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Can J Physiol Pharmacol. 1987 Nov;65(11):2308-12.

Pressor inhibition of angiotensin-induced ACTH secretion.

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Department of Physiology, School of Medicine, University of Ottawa, Ont., Canada.


We investigated whether the pressor effects of systemically administered angiotensin II (AII) influence ACTH secretion. Adrenalectomized barbiturate-anesthetized mongrel dogs with constant low resting cortisol concentrations due to slow constant cortisol infusion received either bolus injections (2.5 micrograms kg-1) or 15-min i.v. infusions of a low dose (12.5 ng kg-1min-1) of AII during which blood samples were taken for ACTH and cortisol determinations. In sequential continuous experiments in each dog, blood pressure was allowed to increase in response to AII administration or was controlled by means of concurrent i.v. injections or infusions of the hypotensive drug papaverine, or by blood withdrawal from the vena cava. When the arterial pressure rise induced by AII was substantially attenuated or prevented by papaverine administration or blood withdrawal, mean ACTH secretion rates increased 400-800% and mean ACTH concentrations increased by 280-500%. On the other hand, AII administration alone caused large increases in mean arterial blood pressure but did not increase ACTH secretion significantly above control levels. These data suggest that when endogenous AII levels are elevated without a concurrent increase in blood pressure, as occurs during hypovolemia or sodium depletion, AII may have a significant influence on ACTH secretion.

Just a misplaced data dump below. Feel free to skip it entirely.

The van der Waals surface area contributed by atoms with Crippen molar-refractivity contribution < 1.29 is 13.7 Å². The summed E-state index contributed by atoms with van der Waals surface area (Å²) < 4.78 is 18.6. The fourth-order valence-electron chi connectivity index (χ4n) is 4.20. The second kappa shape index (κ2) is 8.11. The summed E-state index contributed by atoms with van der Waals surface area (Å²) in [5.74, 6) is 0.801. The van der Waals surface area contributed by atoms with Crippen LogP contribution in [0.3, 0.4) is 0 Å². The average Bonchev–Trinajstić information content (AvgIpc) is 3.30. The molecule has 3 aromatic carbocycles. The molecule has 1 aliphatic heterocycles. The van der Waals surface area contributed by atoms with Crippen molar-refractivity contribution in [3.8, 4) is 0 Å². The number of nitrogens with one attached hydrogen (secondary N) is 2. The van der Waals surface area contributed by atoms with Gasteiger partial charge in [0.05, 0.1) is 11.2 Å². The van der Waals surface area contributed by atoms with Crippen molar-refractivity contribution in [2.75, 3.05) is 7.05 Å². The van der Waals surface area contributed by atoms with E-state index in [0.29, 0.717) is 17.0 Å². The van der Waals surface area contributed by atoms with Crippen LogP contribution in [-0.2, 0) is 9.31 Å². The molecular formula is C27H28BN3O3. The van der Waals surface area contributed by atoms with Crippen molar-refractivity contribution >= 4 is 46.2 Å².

[Indexed for MEDLINE]

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